Health & safetyMental health Physical health Safety
labour practicesLabour practices Child labour/forced labour Fairness of wages Relationship with welfare unions

While all of these definitions provide information necessary to measure the value of a company from a perspective that includes sustainability, there are many matters that are difficult to quantify using existing methods or to assume a return in the form of capital. In the following sections, we will look at the regulations and trends in the actual measurement and disclosure of these non-financial capital items.

Human capital-related regulations.

The EU has been ahead of Europe and the US in disclosing human capital and making it mandatory: the EU has required companies with more than 500 employees to disclose information including 'society and employees' in the 'Non-Financial Reporting Directive' (NFRD) since 2014, The scope of application will be extended by the CSRD (Corporate Sustainability Reporting Directive) from 2024 [4].

You can read more about the scope and timing of the CSRD in the following articles

Commentary] CSRD: The EU version of the Sustainability Reporting Standard just before it comes into force - the impact on Japanese companies | aiESG

In the US, disclosure of human capital-related information became mandatory for all listed companies in November 2020. In addition, in 2021, the Human Capital Investment Disclosure Act was proposed, which would require disclosure of eight human capital items. The bill did not reach a vote in that year, but was reintroduced in September 2023 [5][6].

In Japan, the Cabinet Office Ordinance on Disclosure of Corporate Information [7], promulgated and enforced as of 31 January 2023, makes it mandatory to disclose strategies and targets relating to human capital. Specifically, companies are required to describe their human capital development policy and internal environment development policy in their annual reports, and to indicate measurable indicator targets and progress [8].

Table 2 : Movements towards mandatory human capital disclosure at home and abroad
 (Source: Ministry of Economy, Trade and Industry, "Briefing material by the SecretariatPrepared by the author based on "")

2014.Mandatory disclosure requirements (NFRD), including 'society and employees'
2019ISO consolidates indicators on human capital management (ISO 30414).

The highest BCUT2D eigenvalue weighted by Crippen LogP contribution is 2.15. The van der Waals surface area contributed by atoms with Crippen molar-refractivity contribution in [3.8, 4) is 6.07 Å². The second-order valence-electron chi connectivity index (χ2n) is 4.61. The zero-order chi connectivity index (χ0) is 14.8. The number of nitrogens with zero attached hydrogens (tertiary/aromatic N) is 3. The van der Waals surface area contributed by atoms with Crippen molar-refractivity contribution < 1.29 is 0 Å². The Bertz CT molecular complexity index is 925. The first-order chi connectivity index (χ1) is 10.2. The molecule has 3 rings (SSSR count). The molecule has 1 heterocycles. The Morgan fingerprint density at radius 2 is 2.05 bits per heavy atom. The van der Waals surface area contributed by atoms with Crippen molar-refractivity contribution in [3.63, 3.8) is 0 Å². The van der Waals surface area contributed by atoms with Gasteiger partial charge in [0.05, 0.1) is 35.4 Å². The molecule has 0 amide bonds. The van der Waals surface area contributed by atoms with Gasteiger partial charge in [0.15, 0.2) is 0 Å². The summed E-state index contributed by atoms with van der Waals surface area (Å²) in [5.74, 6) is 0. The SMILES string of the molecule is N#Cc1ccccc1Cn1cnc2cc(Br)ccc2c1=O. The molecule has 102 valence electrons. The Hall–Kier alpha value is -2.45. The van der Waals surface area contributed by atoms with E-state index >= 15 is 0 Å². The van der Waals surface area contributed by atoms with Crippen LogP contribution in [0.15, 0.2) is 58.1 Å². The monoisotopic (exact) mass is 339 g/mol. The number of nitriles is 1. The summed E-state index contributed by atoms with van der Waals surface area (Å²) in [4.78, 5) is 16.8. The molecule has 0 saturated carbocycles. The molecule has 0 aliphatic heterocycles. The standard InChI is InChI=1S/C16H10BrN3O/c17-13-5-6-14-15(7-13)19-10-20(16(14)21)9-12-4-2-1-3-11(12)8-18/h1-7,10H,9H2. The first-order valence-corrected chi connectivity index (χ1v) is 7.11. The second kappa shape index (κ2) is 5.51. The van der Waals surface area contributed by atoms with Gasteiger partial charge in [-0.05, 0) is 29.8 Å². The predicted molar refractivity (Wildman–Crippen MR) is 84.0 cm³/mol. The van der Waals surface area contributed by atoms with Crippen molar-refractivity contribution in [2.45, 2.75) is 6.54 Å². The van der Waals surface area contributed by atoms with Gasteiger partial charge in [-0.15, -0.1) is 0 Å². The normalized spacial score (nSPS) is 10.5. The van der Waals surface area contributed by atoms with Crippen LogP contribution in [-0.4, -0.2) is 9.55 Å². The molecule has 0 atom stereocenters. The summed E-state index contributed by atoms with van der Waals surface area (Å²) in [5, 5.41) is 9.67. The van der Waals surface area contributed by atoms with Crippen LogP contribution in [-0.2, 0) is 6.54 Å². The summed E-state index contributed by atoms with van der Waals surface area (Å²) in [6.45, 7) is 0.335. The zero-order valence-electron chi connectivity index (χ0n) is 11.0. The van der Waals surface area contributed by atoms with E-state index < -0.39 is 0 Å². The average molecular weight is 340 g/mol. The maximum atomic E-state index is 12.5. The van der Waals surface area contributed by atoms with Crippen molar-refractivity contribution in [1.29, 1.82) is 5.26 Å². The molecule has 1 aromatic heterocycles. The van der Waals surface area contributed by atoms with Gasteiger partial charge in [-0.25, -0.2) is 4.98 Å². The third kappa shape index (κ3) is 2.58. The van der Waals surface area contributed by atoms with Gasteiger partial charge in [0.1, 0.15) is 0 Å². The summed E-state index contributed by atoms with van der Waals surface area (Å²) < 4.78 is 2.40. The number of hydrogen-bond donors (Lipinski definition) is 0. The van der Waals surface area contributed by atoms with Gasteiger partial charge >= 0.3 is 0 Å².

2021.Draft revised NFRD published.
2024.Start of CSRD application
United States of America
2020.Mandatory disclosure of information on human capital (Regulation S-K amended).
2021.House of Commons passage of the 'Human Resource Investment Disclosure Act'.
2023.Reintroduction of the above bill
2023.Cabinet Office Order on Disclosure of Corporate Information promulgated and enforced.

Regulations and guidelines related to natural capital

Regulations and guidelines have been developed for the disclosure of information on natural capital from several perspectives, including resource use and biodiversity.

A particularly noteworthy international initiative is the Taskforce on Nature-related Financial Disclosures (TNFD), which is described in the following article.

[Explanation] What is the TNFD? A new bridge between finance and the natural environment | aiESG

The Natural Capital Protocol[9], developed by the Natural Capital Coalition in 2016 with the aim of including natural capital in corporate decision-making, and the TNFD, a guideline for disclosure purposes, as well as a framework for companies to set their own targets in response to the TNFD. SBTs for Nature, developed as a framework (SBTN blog, first draft 19 Feb - Google Docs) and other references.

With regard to mandatory disclosure of information, in Europe, as with human capital, there are obligations under the ESRS and CSRD, and in 2022, Business for Nature, an international organisation aiming to restore the destruction of nature, announced a request to national governments to require companies to disclose information on their natural capital. announced and signed by more than 400 companies worldwide [10].

In Japan, information disclosure based on the Taskforce on Climate-related Financial Disclosures (TCFD) has become practically mandatory for companies listed on the TSE Prime from FY2022 onwards. This trend towards mandatory disclosure is not limited to climate change, but is likely to expand to natural capital as a whole.

Impact-weighted accounting and the new national wealth index.